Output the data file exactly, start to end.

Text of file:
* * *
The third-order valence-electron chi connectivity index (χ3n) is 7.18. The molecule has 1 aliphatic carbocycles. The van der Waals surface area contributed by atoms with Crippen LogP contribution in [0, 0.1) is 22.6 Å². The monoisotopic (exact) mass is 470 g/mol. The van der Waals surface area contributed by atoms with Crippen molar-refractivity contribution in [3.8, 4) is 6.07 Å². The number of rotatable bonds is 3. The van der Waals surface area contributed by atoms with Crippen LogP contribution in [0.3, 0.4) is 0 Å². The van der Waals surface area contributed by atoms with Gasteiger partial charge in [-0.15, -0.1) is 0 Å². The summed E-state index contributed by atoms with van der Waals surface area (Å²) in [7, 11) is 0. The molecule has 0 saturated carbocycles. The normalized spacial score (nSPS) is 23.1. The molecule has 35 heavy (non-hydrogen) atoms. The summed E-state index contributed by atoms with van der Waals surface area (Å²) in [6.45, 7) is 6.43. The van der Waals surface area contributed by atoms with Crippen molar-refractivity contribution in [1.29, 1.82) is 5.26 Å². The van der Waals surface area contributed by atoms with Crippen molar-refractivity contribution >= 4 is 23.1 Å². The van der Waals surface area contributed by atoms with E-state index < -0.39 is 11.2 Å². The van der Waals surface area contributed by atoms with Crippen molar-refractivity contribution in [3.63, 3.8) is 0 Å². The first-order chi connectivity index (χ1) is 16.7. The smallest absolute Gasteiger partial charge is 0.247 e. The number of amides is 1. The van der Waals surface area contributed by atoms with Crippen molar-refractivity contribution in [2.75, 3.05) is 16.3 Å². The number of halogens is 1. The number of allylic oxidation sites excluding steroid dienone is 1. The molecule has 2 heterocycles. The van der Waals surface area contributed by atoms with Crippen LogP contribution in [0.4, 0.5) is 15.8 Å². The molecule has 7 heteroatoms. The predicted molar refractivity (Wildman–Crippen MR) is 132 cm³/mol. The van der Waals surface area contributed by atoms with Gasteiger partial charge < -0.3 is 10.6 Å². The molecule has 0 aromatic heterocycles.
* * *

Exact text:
The third-order valence-electron chi connectivity index (χ3n) is 7.18. The molecule has 1 aliphatic carbocycles. The van der Waals surface area contributed by atoms with Crippen LogP contribution in [0, 0.1) is 22.6 Å². The monoisotopic (exact) mass is 470 g/mol. The van der Waals surface area contributed by atoms with Crippen molar-refractivity contribution in [3.8, 4) is 6.07 Å². The number of rotatable bonds is 3. The van der Waals surface area contributed by atoms with Crippen LogP contribution in [0.3, 0.4) is 0 Å². The van der Waals surface area contributed by atoms with Gasteiger partial charge in [-0.15, -0.1) is 0 Å². The summed E-state index contributed by atoms with van der Waals surface area (Å²) in [7, 11) is 0. The molecule has 0 saturated carbocycles. The normalized spacial score (nSPS) is 23.1. The molecule has 35 heavy (non-hydrogen) atoms. The summed E-state index contributed by atoms with van der Waals surface area (Å²) in [6.45, 7) is 6.43. The van der Waals surface area contributed by atoms with Crippen molar-refractivity contribution in [1.29, 1.82) is 5.26 Å². The van der Waals surface area contributed by atoms with Crippen molar-refractivity contribution >= 4 is 23.1 Å². The van der Waals surface area contributed by atoms with E-state index < -0.39 is 11.2 Å². The van der Waals surface area contributed by atoms with Crippen molar-refractivity contribution in [3.63, 3.8) is 0 Å². The first-order chi connectivity index (χ1) is 16.7. The smallest absolute Gasteiger partial charge is 0.247 e. The number of amides is 1. The van der Waals surface area contributed by atoms with Crippen molar-refractivity contribution in [2.75, 3.05) is 16.3 Å². The number of halogens is 1. The number of allylic oxidation sites excluding steroid dienone is 1. The molecule has 2 heterocycles. The van der Waals surface area contributed by atoms with Crippen LogP contribution in [0.4, 0.5) is 15.8 Å². The molecule has 7 heteroatoms. The predicted molar refractivity (Wildman–Crippen MR) is 132 cm³/mol. The van der Waals surface area contributed by atoms with Gasteiger partial charge < -0.3 is 10.6 Å². The molecule has 0 aromatic heterocycles.